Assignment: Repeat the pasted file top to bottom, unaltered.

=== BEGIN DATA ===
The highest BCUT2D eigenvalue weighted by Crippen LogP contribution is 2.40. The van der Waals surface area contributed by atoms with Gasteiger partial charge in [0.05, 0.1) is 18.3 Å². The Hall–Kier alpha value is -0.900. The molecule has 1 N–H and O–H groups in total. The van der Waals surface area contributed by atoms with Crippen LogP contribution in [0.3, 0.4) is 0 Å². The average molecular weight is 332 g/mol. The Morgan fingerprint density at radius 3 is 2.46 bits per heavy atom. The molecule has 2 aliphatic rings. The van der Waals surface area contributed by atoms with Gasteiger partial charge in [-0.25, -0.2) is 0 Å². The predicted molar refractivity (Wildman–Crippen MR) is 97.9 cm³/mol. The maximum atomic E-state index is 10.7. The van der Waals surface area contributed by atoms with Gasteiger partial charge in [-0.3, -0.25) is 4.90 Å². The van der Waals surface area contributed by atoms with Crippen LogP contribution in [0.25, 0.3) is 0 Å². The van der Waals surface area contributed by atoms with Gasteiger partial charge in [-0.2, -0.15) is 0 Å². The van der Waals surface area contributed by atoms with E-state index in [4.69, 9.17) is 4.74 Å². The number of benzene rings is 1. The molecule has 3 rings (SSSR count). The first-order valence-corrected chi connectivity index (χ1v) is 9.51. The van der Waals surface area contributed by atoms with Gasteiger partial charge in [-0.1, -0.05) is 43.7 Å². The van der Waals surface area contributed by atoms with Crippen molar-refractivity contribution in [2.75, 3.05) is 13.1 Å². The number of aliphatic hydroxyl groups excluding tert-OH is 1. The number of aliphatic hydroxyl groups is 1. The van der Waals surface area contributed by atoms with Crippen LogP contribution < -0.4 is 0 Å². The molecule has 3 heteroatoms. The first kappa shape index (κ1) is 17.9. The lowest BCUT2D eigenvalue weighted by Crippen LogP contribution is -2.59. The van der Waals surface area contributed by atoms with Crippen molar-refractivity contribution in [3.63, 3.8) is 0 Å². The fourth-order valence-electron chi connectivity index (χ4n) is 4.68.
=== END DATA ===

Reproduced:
The highest BCUT2D eigenvalue weighted by Crippen LogP contribution is 2.40. The van der Waals surface area contributed by atoms with Gasteiger partial charge in [0.05, 0.1) is 18.3 Å². The Hall–Kier alpha value is -0.900. The molecule has 1 N–H and O–H groups in total. The van der Waals surface area contributed by atoms with Crippen LogP contribution in [0.3, 0.4) is 0 Å². The average molecular weight is 332 g/mol. The Morgan fingerprint density at radius 3 is 2.46 bits per heavy atom. The molecule has 2 aliphatic rings. The van der Waals surface area contributed by atoms with Gasteiger partial charge in [-0.25, -0.2) is 0 Å². The predicted molar refractivity (Wildman–Crippen MR) is 97.9 cm³/mol. The maximum atomic E-state index is 10.7. The van der Waals surface area contributed by atoms with Gasteiger partial charge in [-0.3, -0.25) is 4.90 Å². The van der Waals surface area contributed by atoms with Crippen LogP contribution in [0.25, 0.3) is 0 Å². The van der Waals surface area contributed by atoms with Gasteiger partial charge in [-0.2, -0.15) is 0 Å². The van der Waals surface area contributed by atoms with E-state index in [4.69, 9.17) is 4.74 Å². The number of benzene rings is 1. The molecule has 3 rings (SSSR count). The first-order valence-corrected chi connectivity index (χ1v) is 9.51. The van der Waals surface area contributed by atoms with Gasteiger partial charge in [-0.1, -0.05) is 43.7 Å². The van der Waals surface area contributed by atoms with Crippen molar-refractivity contribution in [2.75, 3.05) is 13.1 Å². The number of aliphatic hydroxyl groups excluding tert-OH is 1. The number of aliphatic hydroxyl groups is 1. The van der Waals surface area contributed by atoms with Crippen LogP contribution < -0.4 is 0 Å². The molecule has 3 heteroatoms. The first kappa shape index (κ1) is 17.9. The lowest BCUT2D eigenvalue weighted by Crippen LogP contribution is -2.59. The van der Waals surface area contributed by atoms with Crippen molar-refractivity contribution in [3.63, 3.8) is 0 Å². The fourth-order valence-electron chi connectivity index (χ4n) is 4.68.